Noodler’s Brown is, first of all, a boring name. Like Noodler’s Beaver, it’s redder than Kiowa Pecan.

[P.S. Don’t judge the dry time of those last two based on the smudge; I turned the page too early and the samples at the top had already had time to dry…]

more blues

Blues midBlues bottom

Caran D’Ache Blue Night isn’t blue. More like a cool greeny gray. It also isn’t likely to show up as dark as it does in the italic sample; it’s very washed out.

Mont Blanc Blue Black is definitely a professional ink (I suppose anyone buying MB’s has got to be a professional). It’s a warmer gray that CD Blue Night, but neither of them are what I imagine when I think of “blue black.” Not very saturated, but perhaps I’ll pair this neutral with a brighter color for some art.

Lamy Blue Black is.. slightly closer to the “blue black” category than Caran D’Ache or Mont Blanc. It’s a medium denim color, fairly saturated. I’ve seen some snazzy shading in other reviews, though there’s not much here.

Waterman Blue Black **NOTE** I received two samples labeled “Waterman Blue Black” –and they’re totally different colors. So, you may want to ignore this swatch and look elsewhere for reviews. You can see on the right side of the page that I swatched both vials and they’re totally different. From other reviews it looks like the lighter swatch is the correct one, so just ignore this.

Private Reserve Black Magic Blue is a very saturated royal blue. I’ll compare this side-by-side with Electric DC Blue sometime, but from my first impressions it seems to be a tad more purple.

Sheaffer Blue makes me want to drink tea out of fine china. It’s what we call “colonial blue” down in colonial Virginia.

Noodler’s Swishmix Tahitian Pearl is a very saturated, free flowing ink. Not for use in wet writers, I say! This was the only sample that bled through the paper, but that’s with a dip nib, so I’ll follow up on that statement.

Noodler’s Squeteague, even though I know that it’s a fish, always seems to appear as a rubber ducky in my head. In any case, it’s actually fairly similar to Tahitian Pearl, though a bit more teal and less gray. It’s also not as wet and has a bit more shading.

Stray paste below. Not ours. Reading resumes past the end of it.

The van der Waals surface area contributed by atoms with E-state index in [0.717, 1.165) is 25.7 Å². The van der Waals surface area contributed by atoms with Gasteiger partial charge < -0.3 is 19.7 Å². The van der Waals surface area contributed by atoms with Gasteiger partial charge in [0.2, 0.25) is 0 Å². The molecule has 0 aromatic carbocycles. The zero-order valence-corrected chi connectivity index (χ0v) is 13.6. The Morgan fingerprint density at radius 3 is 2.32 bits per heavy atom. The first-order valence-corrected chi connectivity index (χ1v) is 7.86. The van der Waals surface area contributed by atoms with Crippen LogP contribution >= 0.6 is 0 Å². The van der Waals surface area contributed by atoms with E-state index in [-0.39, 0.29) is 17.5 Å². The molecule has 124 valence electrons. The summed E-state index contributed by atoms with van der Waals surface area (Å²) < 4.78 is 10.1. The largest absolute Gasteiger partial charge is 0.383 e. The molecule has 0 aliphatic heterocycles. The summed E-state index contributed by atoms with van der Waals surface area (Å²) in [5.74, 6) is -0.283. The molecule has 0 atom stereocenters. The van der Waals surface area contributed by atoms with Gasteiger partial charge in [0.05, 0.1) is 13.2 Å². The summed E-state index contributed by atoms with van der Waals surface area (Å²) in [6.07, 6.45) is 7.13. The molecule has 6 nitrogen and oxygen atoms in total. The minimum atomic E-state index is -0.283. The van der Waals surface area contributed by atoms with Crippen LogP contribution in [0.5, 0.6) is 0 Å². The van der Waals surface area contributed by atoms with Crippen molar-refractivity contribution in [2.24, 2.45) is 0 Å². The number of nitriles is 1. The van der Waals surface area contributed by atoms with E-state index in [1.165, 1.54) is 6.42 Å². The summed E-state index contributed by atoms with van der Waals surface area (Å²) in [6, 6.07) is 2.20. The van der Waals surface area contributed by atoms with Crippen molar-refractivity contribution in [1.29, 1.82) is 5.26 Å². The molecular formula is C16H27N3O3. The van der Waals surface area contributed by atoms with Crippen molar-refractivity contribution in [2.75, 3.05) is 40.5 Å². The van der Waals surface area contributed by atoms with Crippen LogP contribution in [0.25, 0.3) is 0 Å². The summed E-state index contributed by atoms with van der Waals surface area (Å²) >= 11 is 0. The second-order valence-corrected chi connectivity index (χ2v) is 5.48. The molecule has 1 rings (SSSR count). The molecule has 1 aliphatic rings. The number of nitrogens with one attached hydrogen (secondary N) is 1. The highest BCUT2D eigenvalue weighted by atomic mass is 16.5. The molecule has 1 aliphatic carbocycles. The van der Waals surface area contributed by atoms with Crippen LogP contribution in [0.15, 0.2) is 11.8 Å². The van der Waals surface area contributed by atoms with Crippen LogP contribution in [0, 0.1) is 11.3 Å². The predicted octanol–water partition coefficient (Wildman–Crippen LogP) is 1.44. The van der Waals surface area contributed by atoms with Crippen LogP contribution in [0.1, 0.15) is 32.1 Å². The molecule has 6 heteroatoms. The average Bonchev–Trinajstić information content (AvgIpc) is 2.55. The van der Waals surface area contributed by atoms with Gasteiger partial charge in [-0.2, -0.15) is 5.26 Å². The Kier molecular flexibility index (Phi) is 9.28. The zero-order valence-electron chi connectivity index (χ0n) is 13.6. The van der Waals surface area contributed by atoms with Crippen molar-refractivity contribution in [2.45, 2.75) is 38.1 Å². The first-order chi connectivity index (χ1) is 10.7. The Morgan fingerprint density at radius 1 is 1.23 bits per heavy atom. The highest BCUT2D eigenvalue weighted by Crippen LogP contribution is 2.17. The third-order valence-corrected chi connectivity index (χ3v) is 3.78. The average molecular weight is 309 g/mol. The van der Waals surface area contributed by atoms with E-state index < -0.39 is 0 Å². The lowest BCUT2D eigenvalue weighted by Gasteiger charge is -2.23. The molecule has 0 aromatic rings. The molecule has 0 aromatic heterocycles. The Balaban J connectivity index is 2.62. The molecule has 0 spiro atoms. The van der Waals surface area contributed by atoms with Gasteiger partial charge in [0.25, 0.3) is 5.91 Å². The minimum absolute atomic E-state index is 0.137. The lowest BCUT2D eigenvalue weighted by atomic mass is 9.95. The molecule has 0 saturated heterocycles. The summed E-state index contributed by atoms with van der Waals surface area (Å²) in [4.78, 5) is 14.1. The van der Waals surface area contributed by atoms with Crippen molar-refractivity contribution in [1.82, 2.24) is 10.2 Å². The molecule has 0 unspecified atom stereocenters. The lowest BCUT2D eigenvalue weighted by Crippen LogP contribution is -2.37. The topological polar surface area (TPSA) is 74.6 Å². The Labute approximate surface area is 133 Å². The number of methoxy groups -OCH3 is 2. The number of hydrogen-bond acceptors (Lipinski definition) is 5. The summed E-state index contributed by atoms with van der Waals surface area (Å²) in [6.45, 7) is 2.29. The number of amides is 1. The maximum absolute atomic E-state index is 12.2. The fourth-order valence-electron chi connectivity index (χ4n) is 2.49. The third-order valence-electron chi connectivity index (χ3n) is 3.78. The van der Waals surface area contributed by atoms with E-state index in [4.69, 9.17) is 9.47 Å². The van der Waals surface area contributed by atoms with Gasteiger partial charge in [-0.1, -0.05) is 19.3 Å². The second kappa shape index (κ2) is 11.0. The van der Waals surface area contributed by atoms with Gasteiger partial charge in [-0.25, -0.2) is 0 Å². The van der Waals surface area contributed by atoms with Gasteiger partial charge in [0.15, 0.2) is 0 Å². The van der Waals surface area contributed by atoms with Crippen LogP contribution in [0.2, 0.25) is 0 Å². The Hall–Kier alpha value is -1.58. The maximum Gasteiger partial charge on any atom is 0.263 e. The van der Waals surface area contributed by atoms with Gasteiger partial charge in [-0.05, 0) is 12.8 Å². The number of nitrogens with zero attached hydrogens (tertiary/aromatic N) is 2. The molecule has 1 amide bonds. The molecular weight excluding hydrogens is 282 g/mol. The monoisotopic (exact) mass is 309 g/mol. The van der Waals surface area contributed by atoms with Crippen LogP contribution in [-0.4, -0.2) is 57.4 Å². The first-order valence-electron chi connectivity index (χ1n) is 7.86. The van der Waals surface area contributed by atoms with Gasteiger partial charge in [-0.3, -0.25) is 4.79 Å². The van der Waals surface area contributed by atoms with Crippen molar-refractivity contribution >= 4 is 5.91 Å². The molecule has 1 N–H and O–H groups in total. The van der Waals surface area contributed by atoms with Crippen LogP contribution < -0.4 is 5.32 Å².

J. Herbin Rouge Opera

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"Show Must Go On" by Alselon

Ohh, I realized the color! J. Herbin’s Rouge Opera is the color of those plush velvet seats in old theaters. Or, a less intense version of various scenes in Moulin Rouge. So, that makes sense.

So, I received this from the ever-generous Karen Doherty through the Quo Vadis blog’s Bastille Day Giveaway. I tried this ink in three different pens: a Lamy Safari with a F nib, a Lamy Al-Star with a 1.1 italic nib, and a Pilot Prera with a F nib, which is the equivalent of an XF nib in the U.S. I read a review of this ink that said it looked better in a fine nib, so I figured I’d cover all the areas.

This ink is not very saturated, which is a general trend with J. Herbin inks. As a result, I tend to like their colors that are intentionally light, like Diabolo Menthe, and disappointed by their deeper colors… like this one. But it does have a bit of nice shading in the italic and the F nibs. In the Pilot XF nib, the ink was much too washed out and became a sort of dusty floral color.

RougeOperaThis photo makes it look a bit more saturated than it is in real life– it’s not nearly so neon.

Some inks look sort of cool when they’re washed out, but in this case it just looks too pink. And, um, I don’t dig pink ink. I’ll bet that it would look a bit better on cream or ivory paper, instead of the bright white. Perhaps using a wider italic nib than the 1.1 would also serve this ink well. Biffybeans reviewed this ink, and it looks much more purple than mine, especially on the ivory paper.

RougeOpera3RougeOpera2

This ink also had a dry start when I first tried it in with the italic nib. Which might have been a fluke, because other J. Herbin inks have worked just fine in that pen. I think I should have requested Rouge Caroubier, which is supposedly a bit more of an orange-red instead of a pink-red. Ah, well!